01 September 2017

The National Summer Teacher Institute: How the US Patent and Trademark Office trains Teachers to teach Kids about IP

US Patent and Trademark Office
Author Coolcaesar
Licence Creative Commons Attribution-Share Alike 3.0 Unported
Source Wikipedia

In What do Start-up Entrepreneurs need to look for in a Good IP Lawyer? 23 Aug 2017 NIPC News, I wrote:
"The first thing to say is that intellectual property is far too important to be left to IP lawyers and patent and trade mark attorneys. IP should be on the curriculum of every business school in the country. Every entrepreneur, investor, business owner and manager should know how the law protects his or her brands, designs, technology and creative output and how to leverage such protection for the benefit of his or her business."
Several readers agreed.  One added that IP is underestimated by so many businesses and that can be their undoing.

I was therefore interested to learn of an initiative in the United States that introduces the public to intellectual property very much earlier. In a post to his blog entitled Training Teachers to Educate the Next Generation of Entrepreneurs 31Aug 2017, Joe Matal, the acting US Under Secretary of Commerce for Intellectual Property and Director of the USPTO (United States Patent and Trademark Office), the equivalent of Comptroller here, wrote:
"As students are starting the school year, teachers are heading back with new lesson plans, some of which include intellectual property concepts. Last month, more than 50 K-12 educators from across the nation took part in the 4th Annual National Summer Teacher Institute (NSTI) on Innovation, STEM, and Intellectual Property. This year’s NSTI was hosted by the USPTO’s Office of Education and Outreach in Denver, Colorado in collaboration with the University of Denver’s Project X-ITE Team. NSTI is a week-long innovation and entrepreneurial boot camp designed to help teachers unleash the innovative potential of their students."
The course is open to science and maths teachers at the equivalent of primary and secondary schools or sixth forms colleges or to teachers of practical subjects like wood and metalwork and design technology. They must have some teaching or child mentoring experience and intend to spend at least another year in the profession, They must also intend to incorporate into their lessons plans, curricula and resources "student activities related to making, inventing, or innovating as part of school year curriculum". Finally, their attendance on the NSTI must be approved by their head teacher or other relevant authority (see FAQ on NSTI on Innovation, STEM and IP).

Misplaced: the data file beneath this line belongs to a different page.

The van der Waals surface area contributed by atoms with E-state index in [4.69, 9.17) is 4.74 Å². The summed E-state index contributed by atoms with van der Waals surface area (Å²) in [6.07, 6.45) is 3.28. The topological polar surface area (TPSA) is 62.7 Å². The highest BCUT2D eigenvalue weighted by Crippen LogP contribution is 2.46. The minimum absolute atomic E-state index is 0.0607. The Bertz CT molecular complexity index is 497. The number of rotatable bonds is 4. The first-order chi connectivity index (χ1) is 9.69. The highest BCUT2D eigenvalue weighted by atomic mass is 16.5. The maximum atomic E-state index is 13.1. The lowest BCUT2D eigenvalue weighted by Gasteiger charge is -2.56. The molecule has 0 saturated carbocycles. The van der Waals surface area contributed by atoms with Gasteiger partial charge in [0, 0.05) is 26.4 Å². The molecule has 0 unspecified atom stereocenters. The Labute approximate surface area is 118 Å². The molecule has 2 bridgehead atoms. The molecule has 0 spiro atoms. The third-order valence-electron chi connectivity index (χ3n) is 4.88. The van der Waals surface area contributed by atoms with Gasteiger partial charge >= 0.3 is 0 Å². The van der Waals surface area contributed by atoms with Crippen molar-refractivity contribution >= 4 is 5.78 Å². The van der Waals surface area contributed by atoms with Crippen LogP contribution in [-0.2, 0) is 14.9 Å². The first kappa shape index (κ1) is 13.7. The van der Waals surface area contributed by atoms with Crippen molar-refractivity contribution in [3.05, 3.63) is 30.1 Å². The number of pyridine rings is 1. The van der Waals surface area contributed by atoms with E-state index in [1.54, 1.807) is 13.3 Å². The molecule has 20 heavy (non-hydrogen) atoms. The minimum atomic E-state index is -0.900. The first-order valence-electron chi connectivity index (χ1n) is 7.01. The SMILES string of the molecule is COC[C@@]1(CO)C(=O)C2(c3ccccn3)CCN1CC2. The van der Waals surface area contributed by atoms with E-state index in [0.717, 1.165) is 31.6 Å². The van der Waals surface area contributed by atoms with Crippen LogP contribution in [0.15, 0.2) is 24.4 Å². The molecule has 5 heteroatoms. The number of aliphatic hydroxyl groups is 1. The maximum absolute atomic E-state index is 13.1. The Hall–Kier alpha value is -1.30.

Fifty teachers may not sound much given the enormous population and the massive land area of the USA but one of the conditions for attending the programme is that they agree to share their experience with other teachers so the potential cascade experience is considerable. The USPTO's goal in providing this training is to give "opportunities for educators to explore the concepts of intellectual property creation, development, and protection as it relates to science, technology, engineering, mathematics, art, design, invention, and innovation."

The objectives of the programme are to:
  • "Increase public knowledge about the significance of intellectual property and innovation, especially as it relates to STEM, art, design, and entrepreneurship;
  • Help increase the number of students actively pursuing making, inventing, innovation, and STEM fields of study and careers;
  • Offer tools and instructional strategies to encourage student learning about STEM, innovation, and intellectual property; and
  • Highlight the accomplishments and contributions of inventors and the advances realized as a result of invention."
The course will be taught by "USPTO experts, National Science Foundation-funded researchers, experts from other Federal agencies, representatives from the Maker Education community, and distinguished faculty inventors from U.S. universities." Those attending the course can expect to learn how to:
  • "Apply the principles of intellectual property and innovation to help further motivate and engage students in authentic project-based learning in STEM;
  • Experience how innovators invent new things, improve upon old ones, and apply the creative design and engineering process;
  • Explore resources designed to encourage student inquiry using a strategy modelled on the research-based science writing heuristic to help meet Next Generation standards in science and engineering;
  • Gain experience in methods to implement the “Science of Innovation” materials in the classroom; and
  • Become part of a national network of education professionals at the cutting edge of integrating intellectual property, innovation, and STEM into the K-12 education curricula."
Like the United States, the UK is a country that ought to perform a lot better than it does in the OECD PISA (Programme for International Student Assessment) tests in maths and science. This seems to be an imaginative and effective way of motivating teachers to attract more children and young adults into the STEM subjects. This is the sort of initiative that we would do well to follow here.

Should anybody wish to discuss this article or how to set up a similar programme here, call me on 020 7404 5252 or send me a message through my contact form.

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